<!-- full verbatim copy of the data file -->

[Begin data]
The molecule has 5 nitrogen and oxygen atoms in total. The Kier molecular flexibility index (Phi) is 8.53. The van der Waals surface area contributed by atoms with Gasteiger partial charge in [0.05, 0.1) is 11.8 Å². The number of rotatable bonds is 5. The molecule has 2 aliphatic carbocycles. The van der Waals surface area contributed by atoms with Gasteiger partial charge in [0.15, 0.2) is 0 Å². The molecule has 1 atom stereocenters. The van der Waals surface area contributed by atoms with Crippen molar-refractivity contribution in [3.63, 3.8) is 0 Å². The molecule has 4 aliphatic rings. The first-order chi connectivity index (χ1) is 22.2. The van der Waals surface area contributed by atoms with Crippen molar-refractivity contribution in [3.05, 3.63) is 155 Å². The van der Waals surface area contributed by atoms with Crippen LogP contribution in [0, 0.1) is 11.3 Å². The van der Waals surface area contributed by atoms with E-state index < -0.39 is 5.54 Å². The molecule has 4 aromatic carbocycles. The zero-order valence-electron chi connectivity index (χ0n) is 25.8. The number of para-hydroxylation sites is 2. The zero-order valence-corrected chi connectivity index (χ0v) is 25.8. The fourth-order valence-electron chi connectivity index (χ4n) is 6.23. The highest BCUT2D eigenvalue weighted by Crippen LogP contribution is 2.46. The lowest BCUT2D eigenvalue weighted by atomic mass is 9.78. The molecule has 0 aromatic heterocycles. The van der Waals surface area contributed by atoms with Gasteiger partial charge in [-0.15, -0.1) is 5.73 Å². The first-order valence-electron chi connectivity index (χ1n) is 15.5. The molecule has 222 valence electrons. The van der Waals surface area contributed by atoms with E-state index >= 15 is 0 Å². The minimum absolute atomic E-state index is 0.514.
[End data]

The molecule has 5 nitrogen and oxygen atoms in total. The Kier molecular flexibility index (Phi) is 8.53. The van der Waals surface area contributed by atoms with Gasteiger partial charge in [0.05, 0.1) is 11.8 Å². The number of rotatable bonds is 5. The molecule has 2 aliphatic carbocycles. The van der Waals surface area contributed by atoms with Gasteiger partial charge in [0.15, 0.2) is 0 Å². The molecule has 1 atom stereocenters. The van der Waals surface area contributed by atoms with Crippen molar-refractivity contribution in [3.63, 3.8) is 0 Å². The molecule has 4 aliphatic rings. The first-order chi connectivity index (χ1) is 22.2. The van der Waals surface area contributed by atoms with Crippen molar-refractivity contribution in [3.05, 3.63) is 155 Å². The van der Waals surface area contributed by atoms with Crippen LogP contribution in [0, 0.1) is 11.3 Å². The van der Waals surface area contributed by atoms with E-state index < -0.39 is 5.54 Å². The molecule has 4 aromatic carbocycles. The zero-order valence-electron chi connectivity index (χ0n) is 25.8. The number of para-hydroxylation sites is 2. The zero-order valence-corrected chi connectivity index (χ0v) is 25.8. The fourth-order valence-electron chi connectivity index (χ4n) is 6.23. The highest BCUT2D eigenvalue weighted by Crippen LogP contribution is 2.46. The lowest BCUT2D eigenvalue weighted by atomic mass is 9.78. The molecule has 0 aromatic heterocycles. The van der Waals surface area contributed by atoms with Gasteiger partial charge in [-0.15, -0.1) is 5.73 Å². The first-order valence-electron chi connectivity index (χ1n) is 15.5. The molecule has 222 valence electrons. The van der Waals surface area contributed by atoms with E-state index >= 15 is 0 Å². The minimum absolute atomic E-state index is 0.514.